Inbound transportation is the movement of goods and materials from suppliers to your company. It involves activities such as shipping, storage, and distribution of spare parts or raw materials used in production. It can also include tracking inventory, sourcing materials, and optimizing the movement of goods from suppliers to your warehouse, store, or factory.
2. Outbound Transportation.
Outbound transportation is the flow of finished products from the company to customers or end-users. These activities are mostly related to customer service and distribution channels. For example, if the sales department in a company receives an order from a customer, they will check the inventory to make sure the product is in stock and then send the order to the warehouse for packaging and shipping to the customer.
3. Warehousing / Warehousing.
Warehousing refers to the storage of goods and inventory within a particular area or building. It is necessary for most companies that manufacture, export, import, or transport goods. Warehousing services will store products in an organized way, so your company can track where your goods are.
4. Fleet Management.
Fleet management refers to the management of motorized vehicles, aviation engines, ships, and train cars. This can include functions such as vehicle financing and leasing, licensing, vehicle maintenance, and accident management.
Efficient flight management enables companies that rely on transportation for their business to reduce or eliminate the risks that come with investing in vehicles. This increases efficiency and productivity, reduces overall transportation costs, and provides 100% compliance with government regulations.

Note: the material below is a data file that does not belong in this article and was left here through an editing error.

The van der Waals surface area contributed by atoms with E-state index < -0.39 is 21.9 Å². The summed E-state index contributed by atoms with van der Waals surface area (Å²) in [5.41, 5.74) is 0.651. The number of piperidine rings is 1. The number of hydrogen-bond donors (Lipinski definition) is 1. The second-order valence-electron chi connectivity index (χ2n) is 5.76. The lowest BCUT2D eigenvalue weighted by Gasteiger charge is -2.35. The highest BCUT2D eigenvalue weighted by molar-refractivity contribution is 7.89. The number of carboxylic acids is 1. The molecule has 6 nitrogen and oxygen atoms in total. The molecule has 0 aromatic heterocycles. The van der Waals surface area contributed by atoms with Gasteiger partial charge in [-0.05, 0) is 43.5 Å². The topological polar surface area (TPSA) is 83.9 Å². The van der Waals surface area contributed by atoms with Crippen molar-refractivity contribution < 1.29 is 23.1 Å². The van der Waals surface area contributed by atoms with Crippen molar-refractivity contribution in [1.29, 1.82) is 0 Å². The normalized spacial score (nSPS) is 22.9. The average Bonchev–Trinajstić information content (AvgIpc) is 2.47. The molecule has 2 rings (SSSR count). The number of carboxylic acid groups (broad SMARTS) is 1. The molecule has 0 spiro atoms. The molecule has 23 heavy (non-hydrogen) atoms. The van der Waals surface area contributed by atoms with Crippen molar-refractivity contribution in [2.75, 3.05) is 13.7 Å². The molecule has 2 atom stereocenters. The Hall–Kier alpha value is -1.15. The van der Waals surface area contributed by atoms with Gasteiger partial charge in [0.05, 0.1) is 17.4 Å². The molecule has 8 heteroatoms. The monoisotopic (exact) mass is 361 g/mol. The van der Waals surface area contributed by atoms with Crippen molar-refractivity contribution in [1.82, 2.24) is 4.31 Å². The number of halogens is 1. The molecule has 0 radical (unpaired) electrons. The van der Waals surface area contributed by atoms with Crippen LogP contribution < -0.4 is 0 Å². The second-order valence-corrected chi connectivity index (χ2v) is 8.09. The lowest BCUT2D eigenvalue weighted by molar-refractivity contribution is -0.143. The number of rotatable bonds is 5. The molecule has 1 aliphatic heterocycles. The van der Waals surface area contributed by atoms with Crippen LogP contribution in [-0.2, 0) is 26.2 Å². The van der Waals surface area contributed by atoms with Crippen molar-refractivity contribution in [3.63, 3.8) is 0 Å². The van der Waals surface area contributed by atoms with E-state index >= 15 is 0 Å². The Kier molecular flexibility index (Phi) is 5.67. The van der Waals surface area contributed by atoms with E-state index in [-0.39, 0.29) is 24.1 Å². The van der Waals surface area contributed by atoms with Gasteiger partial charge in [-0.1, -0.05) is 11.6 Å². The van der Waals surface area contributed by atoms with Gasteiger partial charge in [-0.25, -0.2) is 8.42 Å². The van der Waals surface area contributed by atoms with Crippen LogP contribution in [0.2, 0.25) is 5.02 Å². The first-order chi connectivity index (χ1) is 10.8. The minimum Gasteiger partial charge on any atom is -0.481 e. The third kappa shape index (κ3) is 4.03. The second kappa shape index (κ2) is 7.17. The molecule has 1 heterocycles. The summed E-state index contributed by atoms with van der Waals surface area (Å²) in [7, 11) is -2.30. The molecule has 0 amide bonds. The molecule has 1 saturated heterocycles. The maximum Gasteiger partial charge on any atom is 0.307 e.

5. Order fulfillment.
Order fulfillment is the process of storing goods, packaging orders, and shipping products to customers. In a broad sense, order fulfillment involves activities that occur after a customer places an order until the time they receive the order. Companies can handle order fulfillment internally or use third-party logistics companies.
6. Inventory Management.
Inventory refers to goods or materials that a company intends to sell to customers for a profit. Inventory management is an important component of the supply chain.
The main goal of inventory management is to get the right goods or raw materials at the right place at the right time. Of course, this requires inventory visibility, such as determining when to order, how much to order, and where to store it.
7. Material Handling.
Material handling is the movement of goods or raw materials in a warehouse or storage area. This involves the use of manual, semi-automatic, and automatic systems and equipment. It is important to consider the storage, and control of goods during their manufacturing, warehousing, and distribution phases.
8. Demand Planning.
Demand planning is the process of forecasting demand to ensure the fast delivery of products. Effective demand planning can improve the accuracy of your company’s revenue forecasts, increase profitability for specific products or channels, and align inventory based on demand.
Difference Between Logistics and Supply Chain Management
When we talk about logistics and supply chain management, the two things are indeed “similar but not the same”.
Logistics refers to the movement and storage of products inside and outside the company. While supply chain management is a series of interrelated activities related to the manufacture and movement of products from raw materials, finished products to the hands of customers.
Please read an article about Supply Chain Management and its Benefits.